That was an 89 Tuned Port Injected 5.7L IROC-Z,
I owned that more than 12 years ago. They were 50 state legal emissions compliant and had No gasket or seal issues, unlike the factory manifolds.
The JBA headers are marketed as direct drop in and hook up to the factory exhaust in place of the factory manifolds, in the Jeep Liberty. They have been successfully installed in some of the earlier XK's and Wk's.
These are the stubby headers, with the same outlet location as the factory exhaust manifold? Thus they are a direct bolt in?
Those really aren't "headers", but yes a quality built pair would bolt in without major modification and might NOT leak, depending on the quality.
It depends on the vehicle/platform and the quality build of the stubby header. Pacesetter made a stubby header for the Neon R/T's, in that case, the stock exhaust manifold flowed well enough that the stubby header was barely, if any, improvement, but pacesetter's low quality resulted in leaks, cracks and rusting out. They produced an upgraded exhaust manifold for the neons that elminated the cracks and it was just smarter to go with the upgraded stock manifold then the pacesetter header, that although it was easy to install, didn't produce any extra power and would just fail much earlier than the stock part.
I would check the part number for 3.7L exhaust manifolds for the Liberty and the Commander. If both vehicles have the same part number for exhaust manifolds, and the replacement part is designed to bolt in without modification, then if the original part works in both vehicles, logically the replacement part would work in both vehicles as well. Usually the aftermarket seller would take the time to figure that out and list as many applications as possible to make as many sales as possible, so I would NOT assume that just because Liberty and Commanders have the same engine, the same header will work for both. Of course the Commander may have engine bay walls and other equipment that might interfer with the Header, that the liberty does NOT and thus it won't work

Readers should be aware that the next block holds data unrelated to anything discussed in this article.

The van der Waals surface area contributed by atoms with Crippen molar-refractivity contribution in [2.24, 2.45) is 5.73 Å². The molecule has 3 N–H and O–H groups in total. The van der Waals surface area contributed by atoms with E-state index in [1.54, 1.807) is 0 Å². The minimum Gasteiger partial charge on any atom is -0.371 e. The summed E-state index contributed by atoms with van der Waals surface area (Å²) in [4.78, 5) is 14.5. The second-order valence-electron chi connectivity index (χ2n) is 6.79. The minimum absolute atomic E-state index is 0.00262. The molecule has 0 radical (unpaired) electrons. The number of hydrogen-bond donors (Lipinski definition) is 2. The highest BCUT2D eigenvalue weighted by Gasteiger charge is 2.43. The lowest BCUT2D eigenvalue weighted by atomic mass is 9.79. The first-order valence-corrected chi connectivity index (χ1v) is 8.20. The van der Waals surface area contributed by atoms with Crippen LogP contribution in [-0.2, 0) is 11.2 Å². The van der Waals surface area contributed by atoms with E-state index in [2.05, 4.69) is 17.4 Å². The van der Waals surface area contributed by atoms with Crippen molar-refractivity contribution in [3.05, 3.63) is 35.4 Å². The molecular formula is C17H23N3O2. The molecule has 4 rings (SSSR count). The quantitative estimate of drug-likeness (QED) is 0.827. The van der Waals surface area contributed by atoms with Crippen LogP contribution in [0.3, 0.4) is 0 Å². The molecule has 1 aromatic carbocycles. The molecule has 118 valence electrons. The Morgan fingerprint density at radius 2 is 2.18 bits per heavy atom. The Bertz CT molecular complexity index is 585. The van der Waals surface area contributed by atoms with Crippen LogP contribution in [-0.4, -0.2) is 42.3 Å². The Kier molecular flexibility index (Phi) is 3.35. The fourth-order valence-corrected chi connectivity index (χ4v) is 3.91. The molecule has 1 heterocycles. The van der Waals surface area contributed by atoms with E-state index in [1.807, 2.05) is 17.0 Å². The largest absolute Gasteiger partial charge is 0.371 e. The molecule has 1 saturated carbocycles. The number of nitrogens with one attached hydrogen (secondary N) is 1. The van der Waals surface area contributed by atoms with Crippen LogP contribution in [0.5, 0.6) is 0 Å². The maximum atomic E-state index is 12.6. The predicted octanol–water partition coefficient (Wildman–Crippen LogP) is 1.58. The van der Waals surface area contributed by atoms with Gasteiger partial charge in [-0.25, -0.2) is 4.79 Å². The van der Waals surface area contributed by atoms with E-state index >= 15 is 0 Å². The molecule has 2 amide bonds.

A real "header" has tuned length runners designed to create a scavenge effect on the exhaust and will result in more power. That means the runners are much longer than stock and thus the connection point to the rest of the exhaust is very different.
The stubby headers, may reduce flow resistance and that would give you some power increase if the rest of the exhaust and the intake side of the engine supported the additional flow.
If you put the stubby "direct bolt-in" headers on your Camaro, I can see how they never suffered any leaks or problems. If the factory exhaust manifold was the only choke point on air flow through the motor, I could see how just a set of stubby header that flowed a little better did make a big difference in power. In another vehicle/engine, where there may have been several chokes points in the intake and exhuast system, swapping in a stubby header may NOT have made any difference at all.
One thing about the Speed Density EFI systems, they are NOT tunable unless you have some programming tool (like the Hypertech). I don't think there was anything like that in '89 for Camaro's. The Speed Density EFI system, at Wide Open Throttle (WOT or Max Power) the A/F ratio is not the stoichometeric 14.7:1, thus the typical switching oxygen sensor is worthless for feedback. So at WOT, its just dumping a predetermined amount of fuel into the motor based off testing of the engine as what should give the desired A/F ratio, but the PCM has no idea if its the right A/F ratio or NOT, and the PCM can't use the O2 sensor to tell, so it is totally blind if it has the right A/F ratio or NOT. The manufacturer, to prevent engine damage, goes to the safer side and dumps more fuel than it should to give a richer A/F ratio. (Too lean at WOT causes exhaust temps to spike and burns valves, Cat's, does all sort of damage). So, its a safe bet that leaning out the A/F ratio at WOT throttle will bring it closer to the best A/F for WOT and produce more power. Since the amount of fuel being dumped into the motor is static, increasing the air flow through the motor at WOT will result in leaning out the A/F ratio, i.e. more power. And that is why sometimes, some engine/platform combinations that might have a single choke point in the air flow through the motor, using a speed density EFI system, if you free up that choke point, it could make a big jump in power. While other platforms, using the exact same engine, might NOT see one bit of power change swapping with the same part.